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    • CommentAuthorArgos
    • CommentTimeMay 31st 2014
     (11359.21)
    I've heard the term "aspie" many times. I've also heard people with Asperger's Syndrome say they find the term insulting, so I tend to shy away from it. I'm finding it really sad that people are using Autism Spectrum Disorders as one of the driving factors behind this event. Autistic people might not communicate in normative ways, but they're not by definition psycopaths, either.
  1.  (11359.22)
    Indeed, I got the impression that "aspie" is one of those words that you only get to use if you are one.
    • CommentAuthorDarkest
    • CommentTimeJun 1st 2014
     (11359.23)
    As some one with Asperger Syndrome yeah that words a weird one permission-wise. I don't like it because it's such an awkward word. I prefer Aspergic.

    I wish the media didn't conflate Autistic Spectrum with crazy though it's deeply insulting on a personal level.

    Getting back on topic a bit more though I think quite a lot of the problem stems from the weird high value on sex and a huge stigma on something otherwise meaningless as the label of being a virgin. Dr Nerdlove has some good articles on this actually. (Not going to link it's fairly easy to find on google)
  2.  (11359.24)
  3.  (11359.25)
    Reading over that Jezebel article is actually pretty terrifying for me, because I can see how easily I could have ended up as one of those fuckups. I'm an aspie (I use the term but have no strong opinions on it) and have always had massive problems with relationships, socialising and sex. I can see the kind of though processes these guys are having, and they're startlingly similar to the way I thought as a teenager and young adult.

    The big difference is that where these guys turn their rage outwards against women (and society, but let's face it, mostly against women) I turned mine inwards. I reached the conclusion that there was something horribly wrong with me, and that I deserved to be shunned and neglected (as I saw it). It's a pretty horrible way to exist and it's probably a miracle that I didn't end up self harming.

    Nowdays I'm slowly getting better. It's a long term job, you don't just snap out of years of delusional thinking overnight. But it's still horrifying to recognise so much of myself in these sick bastards.
    • CommentAuthorDarkest
    • CommentTimeJun 2nd 2014
     (11359.26)
    I guess I was lucky that didn't really pay much attention to that stuff probably the opposite problem. I was always felt like I wasn't worthy of people. Adittionally because I'm terrible at advocating in my own best interest (I.e the everyday manipulations). Might also have been that I wasn't interested in anything except video games and stuff until I was 17.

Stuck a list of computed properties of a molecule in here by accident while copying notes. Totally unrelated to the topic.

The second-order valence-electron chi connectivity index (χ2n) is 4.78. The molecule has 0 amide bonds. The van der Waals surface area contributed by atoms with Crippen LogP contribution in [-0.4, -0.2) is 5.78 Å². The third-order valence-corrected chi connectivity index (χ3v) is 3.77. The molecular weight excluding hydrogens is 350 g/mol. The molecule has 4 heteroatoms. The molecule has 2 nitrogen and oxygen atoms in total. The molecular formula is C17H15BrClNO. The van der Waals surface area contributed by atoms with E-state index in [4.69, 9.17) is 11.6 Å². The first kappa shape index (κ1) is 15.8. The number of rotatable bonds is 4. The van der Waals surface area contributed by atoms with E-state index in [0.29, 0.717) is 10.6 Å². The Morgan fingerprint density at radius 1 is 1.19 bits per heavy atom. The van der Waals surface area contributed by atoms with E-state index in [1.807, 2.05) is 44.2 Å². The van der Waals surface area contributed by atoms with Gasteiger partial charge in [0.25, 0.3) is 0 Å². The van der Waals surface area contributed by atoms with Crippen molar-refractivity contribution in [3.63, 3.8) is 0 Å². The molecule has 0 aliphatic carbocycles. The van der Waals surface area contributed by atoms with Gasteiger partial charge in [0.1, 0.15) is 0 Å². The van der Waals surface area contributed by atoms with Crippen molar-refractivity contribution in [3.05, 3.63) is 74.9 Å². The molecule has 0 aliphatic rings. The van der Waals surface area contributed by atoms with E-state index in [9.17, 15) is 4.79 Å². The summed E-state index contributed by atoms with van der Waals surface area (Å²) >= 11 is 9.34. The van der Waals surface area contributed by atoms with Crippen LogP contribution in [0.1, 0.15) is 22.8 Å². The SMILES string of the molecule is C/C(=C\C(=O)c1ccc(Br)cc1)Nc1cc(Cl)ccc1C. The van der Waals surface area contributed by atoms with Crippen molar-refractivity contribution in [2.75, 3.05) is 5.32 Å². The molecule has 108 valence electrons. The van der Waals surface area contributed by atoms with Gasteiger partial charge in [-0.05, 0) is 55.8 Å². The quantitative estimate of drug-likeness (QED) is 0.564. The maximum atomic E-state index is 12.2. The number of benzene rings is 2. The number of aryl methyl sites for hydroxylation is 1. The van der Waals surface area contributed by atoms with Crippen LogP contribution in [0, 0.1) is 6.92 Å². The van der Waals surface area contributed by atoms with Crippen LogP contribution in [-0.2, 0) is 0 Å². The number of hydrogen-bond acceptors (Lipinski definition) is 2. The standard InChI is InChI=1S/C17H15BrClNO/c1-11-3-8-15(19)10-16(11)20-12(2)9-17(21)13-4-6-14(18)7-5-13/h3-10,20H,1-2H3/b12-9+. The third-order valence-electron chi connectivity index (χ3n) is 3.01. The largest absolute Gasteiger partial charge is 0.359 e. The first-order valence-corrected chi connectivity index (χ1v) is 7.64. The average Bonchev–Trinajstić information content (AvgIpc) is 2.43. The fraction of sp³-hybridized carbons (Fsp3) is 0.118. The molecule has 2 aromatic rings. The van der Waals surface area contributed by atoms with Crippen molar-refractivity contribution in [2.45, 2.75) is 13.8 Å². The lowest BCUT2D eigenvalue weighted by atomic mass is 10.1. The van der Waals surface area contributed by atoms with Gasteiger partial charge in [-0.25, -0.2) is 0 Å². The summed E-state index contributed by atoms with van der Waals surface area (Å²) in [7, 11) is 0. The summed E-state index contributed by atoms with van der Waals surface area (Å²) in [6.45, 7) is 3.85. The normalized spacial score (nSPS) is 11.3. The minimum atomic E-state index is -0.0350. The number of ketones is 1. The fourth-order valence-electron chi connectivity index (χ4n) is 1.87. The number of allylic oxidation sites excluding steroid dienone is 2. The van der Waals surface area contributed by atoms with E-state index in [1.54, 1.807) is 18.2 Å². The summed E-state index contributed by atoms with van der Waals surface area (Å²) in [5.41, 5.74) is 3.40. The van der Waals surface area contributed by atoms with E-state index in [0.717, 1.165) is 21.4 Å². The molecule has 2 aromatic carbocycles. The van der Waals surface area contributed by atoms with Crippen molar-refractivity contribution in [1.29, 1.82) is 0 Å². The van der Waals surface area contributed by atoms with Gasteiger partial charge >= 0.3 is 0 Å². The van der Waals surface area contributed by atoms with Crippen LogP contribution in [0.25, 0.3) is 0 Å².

I suppose I was lucky that I grew up with my mother bein the main bread winner and girls who I interacted with a lot pretty much negated a lot of stuff. Also not feeling obligated to partake in what I retroactively must've seen as toxic social convention.

    Sorry if I'm a little incoherent I don't like writing about myself much and doing so on a tablet is kind of awkward.

    my pet peeve at the moment that relates to this is the narratives we tell involving men. Either we're balls of uncontrollable balls of lust and or violence or emotionless robots. I was watching that cancelled show Lone Star a while ago and one of the things I enjoyed was the protagonist was the protagonist being sensitive and emotional.
    • CommentAuthorArgos
    • CommentTimeJun 2nd 2014 edited
     (11359.27)
    I think that was part of the issue with this issue, is a lot of men starting going "Well, we're not *all* like that," to the point that there was a twitter hashtag #notallmen. Women responded, rightly so, I think, that it doesn't take *all men* being like that for us to be afraid, with the tag #yesallwomen. You don't know by looking at someone who's going to be sensitive and who's going to be uncontrollable balls, but the fact that the chance for the latter exists at all is enough to make us live with trepidation.

    edited to add: Granted that's not to say it's okay to imply that all men are uncontrollable balls, but wanted to point out why saying "we're not all like that" doesn't always make us feel better.
  4.  (11359.28)
    Yeah, the whole "not all men" thing is something that has to be used with utmost care in these discussions, the care being a moment's reflection of why is that bomb being dropped in the discussion at hand. I do dislike the sweeping generalizations of "all women X and all men Y", but when we are talking about an issue like this, it's pretty clear that's just diverting the conversation to your own hurt feelings stemming from some perceived slight. And Darkest, I'm not talking about your comment here, more about that #notallmen bullshit.